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Legends don't come any more legendary than Chris Hillman. The roll call of bands that comprises Hillman's half century in music reads like a wing exhibit at the Rock & Roll Hall of Fame; Byrds, Flying Burrito Brothers, Manassas, the Souther Hillman Furay Band, the Desert Rose Band, his potent solo career and an almost uncountable number of cameos on an equally impressive number of albums.
William Shakespeare noted a few centuries back that a rose by any other
name would be equally aromatic, and that general idea has musical
implications as well. The Cadillac Three knows a thing or two about maintaining
a sonic identity after a name change; the Nashville trio began as the
Cadillac Black six years ago before legal entanglements forced them to
switch to their numerically appropriate moniker.
Those aware of the late Owsley "Bear" Stanley likely know him for one of two reasons – his pioneering work manufacturing lysergic acid diethylamide (LSD) in San Francisco during the mid-to-late 1960s and his role as an innovative sound engineer. Most notably, Bear worked with the Grateful Dead from 1965 through 1975 and in that role, he was the driving force behind the greatest concert sound system ever conceived – The Wall of Sound – which was used by the band throughout 1974 before being retired while the band was on hiatus from touring in 1975.
Headed into 2015, Imelda May was on a hit streak. Her rockabilly career was in full swing, nurtured by the likes of former Squeeze keyboardist Jools Holland and guitar icon Jeff Beck. Her albums routinely topped the charts in her native Ireland. No less than Bono cited her as the country's queen, and she attracted a global fan base through rigorous touring. At home, May was wife to musical collaborator/guitarist Darrel Higham and mother to two-year-old Violet, and the future seemed shades bright.
For most artists, eight years is a fair amount of time in their careers. For Nikki Lane, eight years represents the entirety of her recorded history, and she's filled that relatively short time span with a highlight reel of impressive accomplishments, not the least of which would be actually learning how to write and play music and including her most recent and best album to date, "Highway Queen."
The Greenville, S.C. native was raised on country and Motown, but turned her teenage attention to punk and alternative rock. A high school dropout, Lane moved to Los Angeles where a series of nothing jobs led to an opportunity to design her own shoe line; she currently runs a vintage clothing boutique in Nashville called High Class Hillbilly.
For The Avett Brothers, MerleFest is a coming home of sorts. This year's edition of the MerleFest "traditional-plus" music festival in Wilkesboro, N.C., the event's 30th anniversary, a milestone sure to be marked by many different special appearances and commemorations during the festival's four-day run, is no exception.
No appearance may be more significant or thorough, than the participation of The Avett Brothers, who will appear in some form on every one of those days.
There's no more solid live bluegrass show than the Gibson Brothers. They play with great technical skill and crispness. Their harmonies are just what a brother act should be: sweet, true and never forced. Brothers Leigh and Eric Gibson surround themselves with outstanding sidemen with impeccable bluegrass cred: Jesse Brock (mandolin), Mike Barber (bass) and Clayton Campbell on fiddle. Brock is the newcomer in the group, having been with The Gibsons for the last four years or so. So, continuity and preparedness contribute to the band's assuredness.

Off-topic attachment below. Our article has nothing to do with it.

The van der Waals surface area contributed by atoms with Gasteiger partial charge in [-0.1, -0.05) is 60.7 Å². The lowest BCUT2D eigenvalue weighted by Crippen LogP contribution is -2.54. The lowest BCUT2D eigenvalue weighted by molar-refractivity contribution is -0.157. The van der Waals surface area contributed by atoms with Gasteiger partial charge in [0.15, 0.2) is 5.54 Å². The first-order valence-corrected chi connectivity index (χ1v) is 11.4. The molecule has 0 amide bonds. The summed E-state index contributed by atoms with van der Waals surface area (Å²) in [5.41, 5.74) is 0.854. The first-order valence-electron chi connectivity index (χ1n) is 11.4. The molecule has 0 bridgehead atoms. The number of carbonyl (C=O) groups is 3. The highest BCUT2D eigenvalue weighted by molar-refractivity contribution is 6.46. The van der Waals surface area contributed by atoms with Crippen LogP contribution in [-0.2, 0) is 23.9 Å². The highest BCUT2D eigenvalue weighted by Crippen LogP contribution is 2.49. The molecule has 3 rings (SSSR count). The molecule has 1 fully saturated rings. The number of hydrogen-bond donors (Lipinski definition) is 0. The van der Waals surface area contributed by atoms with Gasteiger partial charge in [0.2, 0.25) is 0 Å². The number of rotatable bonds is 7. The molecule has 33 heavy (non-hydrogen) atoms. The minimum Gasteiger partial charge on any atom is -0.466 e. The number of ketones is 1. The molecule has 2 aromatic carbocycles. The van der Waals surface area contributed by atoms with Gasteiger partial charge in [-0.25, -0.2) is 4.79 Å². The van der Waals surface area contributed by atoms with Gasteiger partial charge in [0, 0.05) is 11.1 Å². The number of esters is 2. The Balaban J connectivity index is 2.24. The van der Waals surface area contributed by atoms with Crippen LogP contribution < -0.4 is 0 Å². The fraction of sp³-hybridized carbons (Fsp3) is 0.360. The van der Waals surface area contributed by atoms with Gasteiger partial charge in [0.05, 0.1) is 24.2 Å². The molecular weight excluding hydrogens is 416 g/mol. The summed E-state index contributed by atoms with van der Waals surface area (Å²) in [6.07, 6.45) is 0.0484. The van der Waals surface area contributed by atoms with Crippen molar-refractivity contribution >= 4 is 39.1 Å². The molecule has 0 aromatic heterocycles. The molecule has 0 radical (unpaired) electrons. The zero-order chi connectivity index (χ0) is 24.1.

For nearly a decade and a half, The Devil Makes Three has concocted an amazing blend of bluegrass, folk, country, blues, rockabilly and whatever happens to bubble to the surface, and applied it liberally to their songwriting ethic. The result has been an incendiary cross-pollination of old time authenticity and contemporary invention which the trio – guitarist Pete Bernhard, upright bassist Lucia Turino and guitarist/tenor banjoist Cooper McBean - has translated into their estimable catalog of four studio albums and two live recordings.
Mercy Rose Isbell recently celebrated her first birthday and, ironically, the album she helped inspire has just been released. Synchronicity is a beautiful thing.
Mercy Rose is, of course, the daughter of singer/songwriters Jason Isbell and Amanda Shires, two of the most gifted Americana artists working today, and the album in question is her mother's just-released fifth full length, "My Piece of Land." And while Mercy Rose's presence had a profound effect on the outcome of "My Piece of Land," Shires is quick to clarify that her influence was not necessarily direct; most of the album's songs were written last year at the end of Shire's pregnancy.
Something old is new again. The Earls of Leicester, fresh from their first release in late 2014 and the IBMA Entertainer of the Year Award for 2015, followed that remarkable success with "Rattle and Roar."
The Earls of Leicester play the songs popularized by, and in the musical style of Lester Flatt and Earl Scruggs. They were one of the first generation bluegrass bands (along with Bill Monroe and The Bluegrass Boys and The Stanley Brothers) that worked the local circuits in the southeastern U.S. in the 1940s and 1950s, touring relentlessly from the base of their radio station of the time and forming the foundation of traditional bluegrass as it is known today. While Monroe is credited with popularizing, some say inventing, the genre, Flatt and Scruggs added their own songs and instrumentalization to carve out a unique corner of the bluegrass sound.